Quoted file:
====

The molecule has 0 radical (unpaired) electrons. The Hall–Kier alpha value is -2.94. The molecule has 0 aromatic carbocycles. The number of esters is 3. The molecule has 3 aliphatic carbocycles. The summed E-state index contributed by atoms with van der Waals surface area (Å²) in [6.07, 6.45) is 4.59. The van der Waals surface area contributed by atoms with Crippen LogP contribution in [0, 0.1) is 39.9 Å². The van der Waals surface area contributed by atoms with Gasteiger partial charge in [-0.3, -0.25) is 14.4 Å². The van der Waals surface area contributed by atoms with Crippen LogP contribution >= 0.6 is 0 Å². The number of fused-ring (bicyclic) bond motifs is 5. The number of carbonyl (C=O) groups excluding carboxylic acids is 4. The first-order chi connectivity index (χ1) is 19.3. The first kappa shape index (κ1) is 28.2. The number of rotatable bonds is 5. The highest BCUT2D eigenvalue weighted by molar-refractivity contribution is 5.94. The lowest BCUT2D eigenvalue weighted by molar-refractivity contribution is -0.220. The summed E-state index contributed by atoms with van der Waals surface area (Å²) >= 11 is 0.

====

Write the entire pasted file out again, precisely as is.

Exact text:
The molecule has 0 radical (unpaired) electrons. The Hall–Kier alpha value is -2.94. The molecule has 0 aromatic carbocycles. The number of esters is 3. The molecule has 3 aliphatic carbocycles. The summed E-state index contributed by atoms with van der Waals surface area (Å²) in [6.07, 6.45) is 4.59. The van der Waals surface area contributed by atoms with Crippen LogP contribution in [0, 0.1) is 39.9 Å². The van der Waals surface area contributed by atoms with Gasteiger partial charge in [-0.3, -0.25) is 14.4 Å². The van der Waals surface area contributed by atoms with Crippen LogP contribution >= 0.6 is 0 Å². The number of fused-ring (bicyclic) bond motifs is 5. The number of carbonyl (C=O) groups excluding carboxylic acids is 4. The first-order chi connectivity index (χ1) is 19.3. The first kappa shape index (κ1) is 28.2. The number of rotatable bonds is 5. The highest BCUT2D eigenvalue weighted by molar-refractivity contribution is 5.94. The lowest BCUT2D eigenvalue weighted by molar-refractivity contribution is -0.220. The summed E-state index contributed by atoms with van der Waals surface area (Å²) >= 11 is 0.